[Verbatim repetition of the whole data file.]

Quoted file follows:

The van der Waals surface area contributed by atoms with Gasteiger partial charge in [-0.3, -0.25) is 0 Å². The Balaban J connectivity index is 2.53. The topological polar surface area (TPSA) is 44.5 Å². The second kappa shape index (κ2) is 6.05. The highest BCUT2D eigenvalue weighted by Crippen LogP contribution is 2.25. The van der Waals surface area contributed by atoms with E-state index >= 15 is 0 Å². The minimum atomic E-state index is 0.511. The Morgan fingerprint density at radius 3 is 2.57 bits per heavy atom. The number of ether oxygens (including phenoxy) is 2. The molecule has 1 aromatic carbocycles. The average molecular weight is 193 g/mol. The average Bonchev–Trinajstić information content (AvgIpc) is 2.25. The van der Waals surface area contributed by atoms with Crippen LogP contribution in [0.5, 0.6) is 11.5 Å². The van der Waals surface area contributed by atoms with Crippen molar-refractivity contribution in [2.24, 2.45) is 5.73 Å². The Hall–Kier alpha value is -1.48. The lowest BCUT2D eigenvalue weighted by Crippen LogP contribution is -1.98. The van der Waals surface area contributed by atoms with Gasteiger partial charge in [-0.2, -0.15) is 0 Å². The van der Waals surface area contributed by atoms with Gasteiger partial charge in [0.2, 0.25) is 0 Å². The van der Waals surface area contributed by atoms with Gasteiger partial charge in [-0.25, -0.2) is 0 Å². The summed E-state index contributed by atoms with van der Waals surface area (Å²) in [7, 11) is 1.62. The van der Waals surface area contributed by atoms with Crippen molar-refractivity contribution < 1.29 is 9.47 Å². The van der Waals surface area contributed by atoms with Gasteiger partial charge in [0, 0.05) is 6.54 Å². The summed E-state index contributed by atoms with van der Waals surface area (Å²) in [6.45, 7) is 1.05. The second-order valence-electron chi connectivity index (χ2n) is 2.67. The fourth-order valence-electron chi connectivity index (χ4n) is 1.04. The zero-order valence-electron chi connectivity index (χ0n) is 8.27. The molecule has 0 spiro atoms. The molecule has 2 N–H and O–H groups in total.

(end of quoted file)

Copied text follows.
The van der Waals surface area contributed by atoms with Gasteiger partial charge in [-0.3, -0.25) is 0 Å². The Balaban J connectivity index is 2.53. The topological polar surface area (TPSA) is 44.5 Å². The second kappa shape index (κ2) is 6.05. The highest BCUT2D eigenvalue weighted by Crippen LogP contribution is 2.25. The van der Waals surface area contributed by atoms with E-state index >= 15 is 0 Å². The minimum atomic E-state index is 0.511. The Morgan fingerprint density at radius 3 is 2.57 bits per heavy atom. The number of ether oxygens (including phenoxy) is 2. The molecule has 1 aromatic carbocycles. The average molecular weight is 193 g/mol. The average Bonchev–Trinajstić information content (AvgIpc) is 2.25. The van der Waals surface area contributed by atoms with Crippen LogP contribution in [0.5, 0.6) is 11.5 Å². The van der Waals surface area contributed by atoms with Crippen molar-refractivity contribution in [2.24, 2.45) is 5.73 Å². The Hall–Kier alpha value is -1.48. The lowest BCUT2D eigenvalue weighted by Crippen LogP contribution is -1.98. The van der Waals surface area contributed by atoms with Gasteiger partial charge in [-0.2, -0.15) is 0 Å². The van der Waals surface area contributed by atoms with Gasteiger partial charge in [0.2, 0.25) is 0 Å². The van der Waals surface area contributed by atoms with Gasteiger partial charge in [-0.25, -0.2) is 0 Å². The summed E-state index contributed by atoms with van der Waals surface area (Å²) in [7, 11) is 1.62. The van der Waals surface area contributed by atoms with Crippen molar-refractivity contribution < 1.29 is 9.47 Å². The van der Waals surface area contributed by atoms with Gasteiger partial charge in [0, 0.05) is 6.54 Å². The summed E-state index contributed by atoms with van der Waals surface area (Å²) in [6.45, 7) is 1.05. The second-order valence-electron chi connectivity index (χ2n) is 2.67. The fourth-order valence-electron chi connectivity index (χ4n) is 1.04. The zero-order valence-electron chi connectivity index (χ0n) is 8.27. The molecule has 0 spiro atoms. The molecule has 2 N–H and O–H groups in total.